Author Dr. Joe Dispenza talks about the science of habits, saying “it makes sense that we should concentrate not merely on avoiding negative emotions, like fear and anger, but also on consciously cultivating heartfelt, positive emotions, such as gratitude, joy, excitement, enthusiasm, fascination, awe, inspiration, wonder, trust, appreciation, kindness, compassion and empowerment to give us every advantage in maximizing our health”. I’ll let you ponder that one…
Finally, you could pick up and read – or better yet, gift – a copy of Bulletproof Investing.
I can’t tell you how much I have enjoyed putting together these blogs. Thank you for taking the time to read them and forward them on.
Wishing all our Bulletproof Investing followers a Merry Christmas and Happy New Year!


Which block size?

Q – I’m weighing up between a property that is 600m2 and further from town, versus a 400m2 block that is closer to town. What do you think is better?

A – Good question and it’s not a one size fits all. 

In Bulletproof Investing I wrote about buying land in high growth areas. It’s not enough to simply have a decent size block of land, it also has to be in a fast-growing urban area.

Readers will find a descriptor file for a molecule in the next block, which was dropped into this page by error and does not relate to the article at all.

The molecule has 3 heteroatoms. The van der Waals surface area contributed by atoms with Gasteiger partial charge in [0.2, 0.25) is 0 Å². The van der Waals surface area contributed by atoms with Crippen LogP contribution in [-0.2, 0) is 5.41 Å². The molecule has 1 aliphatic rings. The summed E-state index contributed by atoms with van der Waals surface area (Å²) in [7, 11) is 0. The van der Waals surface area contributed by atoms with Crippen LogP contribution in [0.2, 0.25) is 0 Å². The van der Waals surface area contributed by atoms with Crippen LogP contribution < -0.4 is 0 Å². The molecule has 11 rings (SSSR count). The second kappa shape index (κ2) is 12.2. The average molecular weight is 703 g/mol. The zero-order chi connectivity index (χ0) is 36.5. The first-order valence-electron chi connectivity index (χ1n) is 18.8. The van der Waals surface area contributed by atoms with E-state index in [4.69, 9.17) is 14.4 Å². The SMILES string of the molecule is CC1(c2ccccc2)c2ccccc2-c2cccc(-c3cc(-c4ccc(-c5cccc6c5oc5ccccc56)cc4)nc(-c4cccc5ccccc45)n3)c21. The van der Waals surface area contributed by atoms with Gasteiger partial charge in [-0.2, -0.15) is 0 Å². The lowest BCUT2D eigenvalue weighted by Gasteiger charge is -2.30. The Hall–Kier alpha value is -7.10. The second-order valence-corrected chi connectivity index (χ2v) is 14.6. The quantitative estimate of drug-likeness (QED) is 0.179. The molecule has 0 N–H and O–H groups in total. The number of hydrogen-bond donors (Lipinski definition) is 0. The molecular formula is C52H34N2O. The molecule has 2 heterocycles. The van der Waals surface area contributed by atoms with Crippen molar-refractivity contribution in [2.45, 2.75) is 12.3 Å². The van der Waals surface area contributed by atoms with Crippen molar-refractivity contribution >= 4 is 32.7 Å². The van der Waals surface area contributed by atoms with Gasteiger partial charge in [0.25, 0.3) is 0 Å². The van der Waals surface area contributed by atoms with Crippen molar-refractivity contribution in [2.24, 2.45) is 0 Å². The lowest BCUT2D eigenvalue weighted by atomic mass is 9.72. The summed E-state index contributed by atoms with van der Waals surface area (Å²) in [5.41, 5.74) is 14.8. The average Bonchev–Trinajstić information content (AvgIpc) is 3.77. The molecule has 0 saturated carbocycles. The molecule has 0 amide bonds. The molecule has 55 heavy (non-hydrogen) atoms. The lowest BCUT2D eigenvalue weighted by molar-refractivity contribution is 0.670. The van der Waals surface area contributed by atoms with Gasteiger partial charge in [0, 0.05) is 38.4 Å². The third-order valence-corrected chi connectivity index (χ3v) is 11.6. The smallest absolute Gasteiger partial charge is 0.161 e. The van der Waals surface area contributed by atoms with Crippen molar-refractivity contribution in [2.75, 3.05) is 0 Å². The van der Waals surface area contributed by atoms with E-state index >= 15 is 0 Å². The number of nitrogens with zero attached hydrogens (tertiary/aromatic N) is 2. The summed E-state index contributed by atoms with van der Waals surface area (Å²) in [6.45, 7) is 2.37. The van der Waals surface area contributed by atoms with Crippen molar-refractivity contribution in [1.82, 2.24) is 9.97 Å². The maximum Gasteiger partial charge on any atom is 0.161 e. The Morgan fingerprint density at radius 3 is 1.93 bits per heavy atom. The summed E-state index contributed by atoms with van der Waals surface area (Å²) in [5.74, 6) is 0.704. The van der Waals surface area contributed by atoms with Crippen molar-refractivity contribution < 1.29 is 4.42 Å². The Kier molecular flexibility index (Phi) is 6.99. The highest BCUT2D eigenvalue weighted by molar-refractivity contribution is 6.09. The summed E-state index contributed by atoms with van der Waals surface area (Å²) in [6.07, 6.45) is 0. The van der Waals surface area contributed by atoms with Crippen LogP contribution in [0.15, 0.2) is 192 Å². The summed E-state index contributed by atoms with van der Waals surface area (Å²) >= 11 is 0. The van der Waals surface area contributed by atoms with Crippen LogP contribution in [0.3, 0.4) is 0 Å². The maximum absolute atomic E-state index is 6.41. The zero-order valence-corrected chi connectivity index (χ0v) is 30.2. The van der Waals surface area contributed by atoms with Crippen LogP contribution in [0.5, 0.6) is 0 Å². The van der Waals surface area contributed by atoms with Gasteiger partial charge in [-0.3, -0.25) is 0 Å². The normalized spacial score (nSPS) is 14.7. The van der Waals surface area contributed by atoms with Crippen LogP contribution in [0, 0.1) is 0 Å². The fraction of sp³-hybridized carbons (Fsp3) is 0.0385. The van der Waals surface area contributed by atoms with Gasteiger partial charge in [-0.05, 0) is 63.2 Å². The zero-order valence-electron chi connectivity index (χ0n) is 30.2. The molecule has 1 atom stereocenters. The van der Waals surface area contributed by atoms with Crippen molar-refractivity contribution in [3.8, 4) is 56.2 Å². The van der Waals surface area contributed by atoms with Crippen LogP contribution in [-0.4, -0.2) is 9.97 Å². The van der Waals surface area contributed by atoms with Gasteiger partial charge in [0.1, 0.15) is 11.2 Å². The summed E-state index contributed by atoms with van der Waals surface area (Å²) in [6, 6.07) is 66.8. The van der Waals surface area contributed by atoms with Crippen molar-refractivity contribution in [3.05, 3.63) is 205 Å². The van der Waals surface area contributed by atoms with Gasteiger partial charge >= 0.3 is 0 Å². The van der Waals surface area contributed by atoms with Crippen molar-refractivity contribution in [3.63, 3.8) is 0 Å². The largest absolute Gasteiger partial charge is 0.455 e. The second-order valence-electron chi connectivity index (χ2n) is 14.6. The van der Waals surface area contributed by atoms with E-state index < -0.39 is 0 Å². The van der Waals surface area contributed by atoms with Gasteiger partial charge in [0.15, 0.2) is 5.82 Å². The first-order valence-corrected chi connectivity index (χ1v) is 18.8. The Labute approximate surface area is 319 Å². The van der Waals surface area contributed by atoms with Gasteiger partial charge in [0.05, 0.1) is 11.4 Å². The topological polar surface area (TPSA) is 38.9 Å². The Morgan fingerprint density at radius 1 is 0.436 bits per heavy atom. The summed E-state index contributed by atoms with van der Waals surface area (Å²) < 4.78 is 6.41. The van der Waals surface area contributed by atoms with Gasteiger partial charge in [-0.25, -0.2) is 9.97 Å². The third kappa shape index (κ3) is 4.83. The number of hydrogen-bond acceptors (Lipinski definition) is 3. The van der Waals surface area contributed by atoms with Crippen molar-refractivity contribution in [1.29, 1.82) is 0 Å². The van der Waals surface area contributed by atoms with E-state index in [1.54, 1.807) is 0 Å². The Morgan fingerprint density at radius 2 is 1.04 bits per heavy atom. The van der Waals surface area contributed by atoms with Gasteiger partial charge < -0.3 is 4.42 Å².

Reason being is that, over time, an area with strong population growth, jobs and infrastructure will see an increase in density (i.e. smaller blocks, townhouses and even units) which will really drive up the value of your land.

If the 600m2 block is in an area with good population growth (+6 per cent per annum), has plenty of jobs and infrastructure then that will be the best option.

However, if the 400m2 block has better population growth, job proximity and infrastructure then that’s going to be the best option.

My cousin Alex Fitzgerald and I answered this question in more detail on our The Double Shot Podcast recently – link here.

I’ve got properties that are on blocks smaller than the average lot size in Australia (396m2 today), but in fast growing urban areas.

I should also note that I’m operating on the assumption that they are roughly the same cost!

James Fitzgerald